Carbuncles 2010 judging kicks off with East Kilbride visit
July 12 2010
Host to a wealthy and growing population the demographics of this suburban mecca contrast with the usual tales of urban blight the Carbuncles crew have grown accustomed to. But money of itself does not necessarily equate to interesting architecture as was soon discovered.
With Scotland’s largest undercover mall at its heart East Kilbride is something of a bellwether for the troubled retail sector, a fact borne out by one local architects guess that up to 10% of the current floorspace is lying vacant.
It is not a situation likely to improve with numerous supermarkets vying to boost their presence in the town, but as architect Neil de Prez of 3DReid asked. Why can’t mall managers amalgamate empty units to provide the big box retailers with the floor space they desire?
Nevertheless thanks to a spread of amenities including three nightclubs, an ice rink and cinema the centre remains a hive of activity and significant sums have been expended on revamping the town’s bus station and public realm.
Pondering this newly minted landscape Mark Chalmers of Michael Gilmour Associates commented: “This is the kind of environment you’d get in Berlin, stainless steel street furniture and granite paving so they’re doing something right. It’s expensive stuff.”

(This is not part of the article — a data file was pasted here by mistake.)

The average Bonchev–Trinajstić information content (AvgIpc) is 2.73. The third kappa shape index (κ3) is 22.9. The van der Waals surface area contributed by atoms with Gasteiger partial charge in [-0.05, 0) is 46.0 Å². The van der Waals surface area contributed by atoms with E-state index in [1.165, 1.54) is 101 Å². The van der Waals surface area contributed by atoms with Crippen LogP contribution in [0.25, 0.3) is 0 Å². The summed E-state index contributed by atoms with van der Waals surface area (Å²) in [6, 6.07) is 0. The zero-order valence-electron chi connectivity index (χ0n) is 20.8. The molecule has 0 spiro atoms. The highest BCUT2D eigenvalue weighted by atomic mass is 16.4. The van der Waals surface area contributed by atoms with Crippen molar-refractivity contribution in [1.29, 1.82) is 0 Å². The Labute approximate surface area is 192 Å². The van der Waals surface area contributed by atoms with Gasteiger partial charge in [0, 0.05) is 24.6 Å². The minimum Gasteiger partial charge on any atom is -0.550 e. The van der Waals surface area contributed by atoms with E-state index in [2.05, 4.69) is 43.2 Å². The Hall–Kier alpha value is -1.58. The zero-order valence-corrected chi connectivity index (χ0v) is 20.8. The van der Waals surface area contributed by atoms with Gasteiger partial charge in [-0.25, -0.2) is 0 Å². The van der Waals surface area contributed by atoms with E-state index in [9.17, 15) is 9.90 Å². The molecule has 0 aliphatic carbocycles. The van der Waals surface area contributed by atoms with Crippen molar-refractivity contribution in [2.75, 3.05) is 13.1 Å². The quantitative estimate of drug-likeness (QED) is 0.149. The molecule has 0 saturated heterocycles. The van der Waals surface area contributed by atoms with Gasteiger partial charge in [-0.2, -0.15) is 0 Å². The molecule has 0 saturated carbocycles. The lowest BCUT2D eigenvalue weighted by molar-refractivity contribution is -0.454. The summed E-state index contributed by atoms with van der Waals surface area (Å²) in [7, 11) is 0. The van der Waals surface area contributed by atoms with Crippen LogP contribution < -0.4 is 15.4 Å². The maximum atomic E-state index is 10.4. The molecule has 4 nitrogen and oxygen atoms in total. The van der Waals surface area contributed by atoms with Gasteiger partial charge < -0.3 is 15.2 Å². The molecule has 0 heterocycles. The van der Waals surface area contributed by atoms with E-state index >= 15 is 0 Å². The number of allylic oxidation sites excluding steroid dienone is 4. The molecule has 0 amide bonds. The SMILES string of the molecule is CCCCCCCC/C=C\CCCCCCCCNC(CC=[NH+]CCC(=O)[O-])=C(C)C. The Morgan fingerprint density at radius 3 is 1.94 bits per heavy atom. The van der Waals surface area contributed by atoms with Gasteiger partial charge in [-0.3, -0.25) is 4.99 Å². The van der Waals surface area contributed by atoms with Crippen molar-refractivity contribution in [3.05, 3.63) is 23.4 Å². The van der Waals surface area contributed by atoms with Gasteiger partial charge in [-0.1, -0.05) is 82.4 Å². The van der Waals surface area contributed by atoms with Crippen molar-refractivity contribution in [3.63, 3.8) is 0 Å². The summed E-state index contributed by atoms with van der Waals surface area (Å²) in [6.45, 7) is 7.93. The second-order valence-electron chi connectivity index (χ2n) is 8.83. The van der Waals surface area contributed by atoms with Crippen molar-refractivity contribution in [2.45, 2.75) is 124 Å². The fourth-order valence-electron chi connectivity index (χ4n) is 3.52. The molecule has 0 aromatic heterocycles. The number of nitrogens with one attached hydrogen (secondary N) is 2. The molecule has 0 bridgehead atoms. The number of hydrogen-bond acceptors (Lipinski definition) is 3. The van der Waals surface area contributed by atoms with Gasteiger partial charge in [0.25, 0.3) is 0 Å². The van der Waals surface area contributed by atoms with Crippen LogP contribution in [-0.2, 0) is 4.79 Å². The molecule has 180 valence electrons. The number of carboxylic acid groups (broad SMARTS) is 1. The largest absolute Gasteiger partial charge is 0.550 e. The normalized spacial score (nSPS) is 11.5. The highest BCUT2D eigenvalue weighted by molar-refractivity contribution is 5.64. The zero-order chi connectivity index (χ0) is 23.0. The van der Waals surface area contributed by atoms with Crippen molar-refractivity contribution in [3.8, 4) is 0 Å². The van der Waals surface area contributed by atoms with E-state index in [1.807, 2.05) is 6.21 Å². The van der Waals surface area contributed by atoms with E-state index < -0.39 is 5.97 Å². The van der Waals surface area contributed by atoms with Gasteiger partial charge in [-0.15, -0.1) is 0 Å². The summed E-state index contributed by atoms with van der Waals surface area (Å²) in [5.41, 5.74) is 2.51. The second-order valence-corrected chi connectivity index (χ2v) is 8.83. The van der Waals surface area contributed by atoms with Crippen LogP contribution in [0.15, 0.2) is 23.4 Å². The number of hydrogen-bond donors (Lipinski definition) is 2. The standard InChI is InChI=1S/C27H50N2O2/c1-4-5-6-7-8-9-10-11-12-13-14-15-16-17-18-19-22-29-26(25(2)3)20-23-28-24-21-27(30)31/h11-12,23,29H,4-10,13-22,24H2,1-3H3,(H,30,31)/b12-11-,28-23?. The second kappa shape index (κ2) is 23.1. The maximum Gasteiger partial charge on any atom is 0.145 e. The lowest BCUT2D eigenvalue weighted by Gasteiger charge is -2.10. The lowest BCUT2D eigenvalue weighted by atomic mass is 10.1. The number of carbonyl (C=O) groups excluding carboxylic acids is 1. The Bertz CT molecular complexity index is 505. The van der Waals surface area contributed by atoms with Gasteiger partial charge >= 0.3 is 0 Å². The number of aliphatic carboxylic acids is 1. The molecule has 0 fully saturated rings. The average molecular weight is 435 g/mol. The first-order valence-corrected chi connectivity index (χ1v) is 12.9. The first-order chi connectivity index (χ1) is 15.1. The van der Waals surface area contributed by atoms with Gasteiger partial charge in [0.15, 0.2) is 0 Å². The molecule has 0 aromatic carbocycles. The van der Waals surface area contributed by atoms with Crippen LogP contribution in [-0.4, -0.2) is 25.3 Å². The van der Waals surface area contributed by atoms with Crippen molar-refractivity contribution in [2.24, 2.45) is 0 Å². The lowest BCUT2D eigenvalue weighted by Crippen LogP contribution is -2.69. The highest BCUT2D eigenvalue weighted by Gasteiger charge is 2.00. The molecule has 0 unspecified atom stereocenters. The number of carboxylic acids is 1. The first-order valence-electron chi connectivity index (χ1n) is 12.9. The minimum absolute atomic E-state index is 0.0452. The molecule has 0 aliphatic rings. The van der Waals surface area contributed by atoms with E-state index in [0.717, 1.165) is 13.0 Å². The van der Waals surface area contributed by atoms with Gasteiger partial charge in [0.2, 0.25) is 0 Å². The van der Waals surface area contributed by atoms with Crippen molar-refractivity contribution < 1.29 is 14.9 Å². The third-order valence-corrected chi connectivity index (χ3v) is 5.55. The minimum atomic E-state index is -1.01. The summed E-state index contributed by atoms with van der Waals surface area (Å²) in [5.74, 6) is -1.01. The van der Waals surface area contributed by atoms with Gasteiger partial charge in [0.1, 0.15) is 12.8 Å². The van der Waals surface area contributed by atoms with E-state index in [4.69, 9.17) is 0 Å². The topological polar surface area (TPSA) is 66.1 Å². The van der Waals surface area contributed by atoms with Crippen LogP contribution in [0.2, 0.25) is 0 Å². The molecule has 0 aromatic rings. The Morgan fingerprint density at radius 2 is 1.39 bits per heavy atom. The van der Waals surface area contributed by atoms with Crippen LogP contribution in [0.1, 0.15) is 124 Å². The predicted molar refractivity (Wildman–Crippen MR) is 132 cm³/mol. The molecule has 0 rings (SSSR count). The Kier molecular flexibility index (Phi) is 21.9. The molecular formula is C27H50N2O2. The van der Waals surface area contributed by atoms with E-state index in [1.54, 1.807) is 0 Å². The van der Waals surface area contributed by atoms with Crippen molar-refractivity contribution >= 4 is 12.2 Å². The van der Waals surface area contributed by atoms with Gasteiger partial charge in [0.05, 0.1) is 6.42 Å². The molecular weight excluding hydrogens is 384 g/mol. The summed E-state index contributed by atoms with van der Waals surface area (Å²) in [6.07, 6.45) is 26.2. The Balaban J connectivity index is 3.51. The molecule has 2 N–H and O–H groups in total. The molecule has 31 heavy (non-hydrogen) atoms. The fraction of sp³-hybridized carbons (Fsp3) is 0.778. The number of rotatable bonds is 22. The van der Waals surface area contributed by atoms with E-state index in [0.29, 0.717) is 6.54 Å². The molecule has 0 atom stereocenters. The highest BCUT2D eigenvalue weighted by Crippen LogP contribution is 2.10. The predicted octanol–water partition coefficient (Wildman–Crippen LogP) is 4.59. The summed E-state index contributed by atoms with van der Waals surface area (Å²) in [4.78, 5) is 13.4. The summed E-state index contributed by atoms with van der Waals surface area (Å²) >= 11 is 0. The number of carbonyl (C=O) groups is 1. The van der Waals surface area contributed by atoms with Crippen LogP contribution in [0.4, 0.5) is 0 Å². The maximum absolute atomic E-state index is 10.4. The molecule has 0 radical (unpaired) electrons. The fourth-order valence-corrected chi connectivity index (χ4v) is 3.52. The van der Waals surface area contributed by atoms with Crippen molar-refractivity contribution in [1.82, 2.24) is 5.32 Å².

However Neil de Prez, gazing at a surrounding sea of endless roundabouts and pedestrian underpasses, stated: “You feel you’re the underclass here, the car has priority, you’re subordinate.”
A sceptical Alistair Scott of Smith Scott Mullan added: “Public investment has gone in the wrong things and the private sector is not capitalising on this. It’s classic end of year expenditure.
“East Kilbride a great place to bring up the kids but how long can it be sustained? It worked well for its era but it’s not transforming as well as it should.”
This latter statement is borne out by a series of dismal (some unintentionally amusing) additions to the town, not least of which is the St James Retail centre, yet more out of town shopping in gaudy faux Spanish wrapping.
Ultimately perhaps East Kilbride’s greatest failing is a sense of soullessness epitomised by a giant (largely derelict) sports centre housing an “American Golf” store. It is a sad reflection of current planning priorities.
Mark Chalmers blog entry recounting the visit provides further observation and commentary.
Back to July 2010
Like us on Facebook
Become a fan and share
Features & Reports
For more information from the industry visit our Features & Reports section.